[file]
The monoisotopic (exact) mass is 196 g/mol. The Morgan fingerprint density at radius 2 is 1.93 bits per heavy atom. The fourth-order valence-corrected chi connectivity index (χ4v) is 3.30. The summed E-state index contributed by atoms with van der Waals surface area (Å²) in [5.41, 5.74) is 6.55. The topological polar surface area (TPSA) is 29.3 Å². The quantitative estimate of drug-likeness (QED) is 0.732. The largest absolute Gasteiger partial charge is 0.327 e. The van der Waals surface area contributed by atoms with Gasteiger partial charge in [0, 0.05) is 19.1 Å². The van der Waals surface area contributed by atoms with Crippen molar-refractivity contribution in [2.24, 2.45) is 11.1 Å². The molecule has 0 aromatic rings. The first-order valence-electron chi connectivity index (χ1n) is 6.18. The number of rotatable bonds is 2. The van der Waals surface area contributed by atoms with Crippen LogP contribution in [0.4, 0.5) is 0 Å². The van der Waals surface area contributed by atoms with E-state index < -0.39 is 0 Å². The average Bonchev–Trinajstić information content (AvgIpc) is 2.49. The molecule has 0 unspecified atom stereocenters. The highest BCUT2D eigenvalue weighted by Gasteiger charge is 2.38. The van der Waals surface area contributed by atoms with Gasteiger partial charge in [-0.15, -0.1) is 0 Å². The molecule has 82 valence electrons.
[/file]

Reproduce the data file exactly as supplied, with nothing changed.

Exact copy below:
The monoisotopic (exact) mass is 196 g/mol. The Morgan fingerprint density at radius 2 is 1.93 bits per heavy atom. The fourth-order valence-corrected chi connectivity index (χ4v) is 3.30. The summed E-state index contributed by atoms with van der Waals surface area (Å²) in [5.41, 5.74) is 6.55. The topological polar surface area (TPSA) is 29.3 Å². The quantitative estimate of drug-likeness (QED) is 0.732. The largest absolute Gasteiger partial charge is 0.327 e. The van der Waals surface area contributed by atoms with Gasteiger partial charge in [0, 0.05) is 19.1 Å². The van der Waals surface area contributed by atoms with Crippen molar-refractivity contribution in [2.24, 2.45) is 11.1 Å². The molecule has 0 aromatic rings. The first-order valence-electron chi connectivity index (χ1n) is 6.18. The number of rotatable bonds is 2. The van der Waals surface area contributed by atoms with Crippen LogP contribution in [0.4, 0.5) is 0 Å². The van der Waals surface area contributed by atoms with E-state index < -0.39 is 0 Å². The average Bonchev–Trinajstić information content (AvgIpc) is 2.49. The molecule has 0 unspecified atom stereocenters. The highest BCUT2D eigenvalue weighted by Gasteiger charge is 2.38. The van der Waals surface area contributed by atoms with Gasteiger partial charge in [-0.15, -0.1) is 0 Å². The molecule has 82 valence electrons.